Exempting oil and gas production from severance taxes is used by
many producing states to encourage drilling and enhanced recovery
operations. Like many other tax incentives, these exemptions provide
a competitive edge for those states who have them in vying for oil
and gas investment dollars. Companies deciding how best to use
exploration and drilling budgets look for every possible enhancement
for return on their investment dollar.
Many in the industry believe these tax incentives make a
difference where companies will drill. They also believe since most
producing states now have these incentives they have led to
domestic drilling activity in the United States.
Oklahoma currently allows exemptions from its gross production
for several types of oil and gas drilling and production operations.
Production from horizontally drilled wells is exempt until the cost
of the project is recovered, but not to exceed 24 months. This
exemption applies to oil and gas produced from a horizontally
well producing prior to July 1, 1994, which production commenced
after July 1, 1990, or producing prior to July 1, 1997, which
commenced after July 1, 1995.
There is a similar exemption of 28 months for production from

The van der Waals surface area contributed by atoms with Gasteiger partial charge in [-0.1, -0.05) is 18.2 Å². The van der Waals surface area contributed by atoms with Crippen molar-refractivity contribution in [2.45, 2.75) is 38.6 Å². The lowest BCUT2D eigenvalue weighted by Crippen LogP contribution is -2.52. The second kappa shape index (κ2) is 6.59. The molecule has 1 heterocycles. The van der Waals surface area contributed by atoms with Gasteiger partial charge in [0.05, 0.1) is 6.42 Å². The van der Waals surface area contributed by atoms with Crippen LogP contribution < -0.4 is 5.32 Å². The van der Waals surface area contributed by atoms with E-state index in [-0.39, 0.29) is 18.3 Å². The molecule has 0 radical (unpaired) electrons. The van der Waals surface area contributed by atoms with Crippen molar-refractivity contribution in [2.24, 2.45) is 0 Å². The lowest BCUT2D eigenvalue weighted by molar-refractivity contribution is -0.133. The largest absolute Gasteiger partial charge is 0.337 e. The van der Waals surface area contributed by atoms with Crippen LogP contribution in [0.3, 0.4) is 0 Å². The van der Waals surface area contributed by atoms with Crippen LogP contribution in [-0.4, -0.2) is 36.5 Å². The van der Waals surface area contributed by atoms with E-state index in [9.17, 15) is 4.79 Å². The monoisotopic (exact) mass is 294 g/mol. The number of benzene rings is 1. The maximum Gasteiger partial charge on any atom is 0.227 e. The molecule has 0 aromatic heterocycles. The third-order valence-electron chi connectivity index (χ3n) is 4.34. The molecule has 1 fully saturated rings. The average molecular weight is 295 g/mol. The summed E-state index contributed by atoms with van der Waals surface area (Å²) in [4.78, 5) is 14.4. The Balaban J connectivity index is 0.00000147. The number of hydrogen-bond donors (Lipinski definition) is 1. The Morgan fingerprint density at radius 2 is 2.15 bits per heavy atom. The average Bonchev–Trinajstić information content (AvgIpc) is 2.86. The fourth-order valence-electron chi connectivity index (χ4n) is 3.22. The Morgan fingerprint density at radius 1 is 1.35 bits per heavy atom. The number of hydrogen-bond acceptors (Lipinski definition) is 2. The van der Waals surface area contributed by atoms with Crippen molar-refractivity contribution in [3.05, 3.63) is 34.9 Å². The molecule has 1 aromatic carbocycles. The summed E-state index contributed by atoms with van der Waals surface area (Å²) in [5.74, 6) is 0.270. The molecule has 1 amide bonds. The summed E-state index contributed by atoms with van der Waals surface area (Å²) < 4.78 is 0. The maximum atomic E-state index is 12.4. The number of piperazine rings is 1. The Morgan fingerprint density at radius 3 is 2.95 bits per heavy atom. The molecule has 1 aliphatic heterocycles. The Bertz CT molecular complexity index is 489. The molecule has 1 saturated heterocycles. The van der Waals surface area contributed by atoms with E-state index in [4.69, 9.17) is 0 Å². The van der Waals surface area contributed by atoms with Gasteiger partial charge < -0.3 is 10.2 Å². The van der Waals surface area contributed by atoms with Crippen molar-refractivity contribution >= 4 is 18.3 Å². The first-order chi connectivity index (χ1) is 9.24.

inactive wells that are reactivated. Incremental production of oil
and gas resulting from a production enhancement project also
an exemption. One of the more coveted tax incentives is a 28-month
gross production tax exemption for wells drilled to a depth of
feet or deeper. Also there is a 28-month exemption for production
from discovery wells.
The problem is, these exemptions are due to expire June 30 of this
year, and the industry is working to get them extended. The vehicle
for accomplishing this is HB 2140 by Rep. Larry Rice, D-Pryor. The
Senate author is Sen. Kevin Easley, D-Broken Arrow.
As introduced the bill was a simple one page "shell" bill. When
the committee substitute was reported from the House Committee on
Revenue and Taxation, a funny thing had happened. The only extension
granted was for the horizontal drilling exemption for five years. No
other extensions are provided for in the present language. According
to Rice failure to include the others was a staff oversight in
drafting the new language. He said the plan is to send the bill to a
conference committee where a final draft can be written later in the
A tale of two bills
If you have been around the capitol long enough, and are prone to
be suspicious you could begin to wonder if the tax incentives bill
maybe is being used as leverage to muffle opposition to SB 600 that
creates a new energy commission. Both bills have the same House and
Senate authors. The incentive bill has been put on a slow track, and
there has been little or no outspoken criticism of the new agency
proposal from some producers who are vitally interested in the tax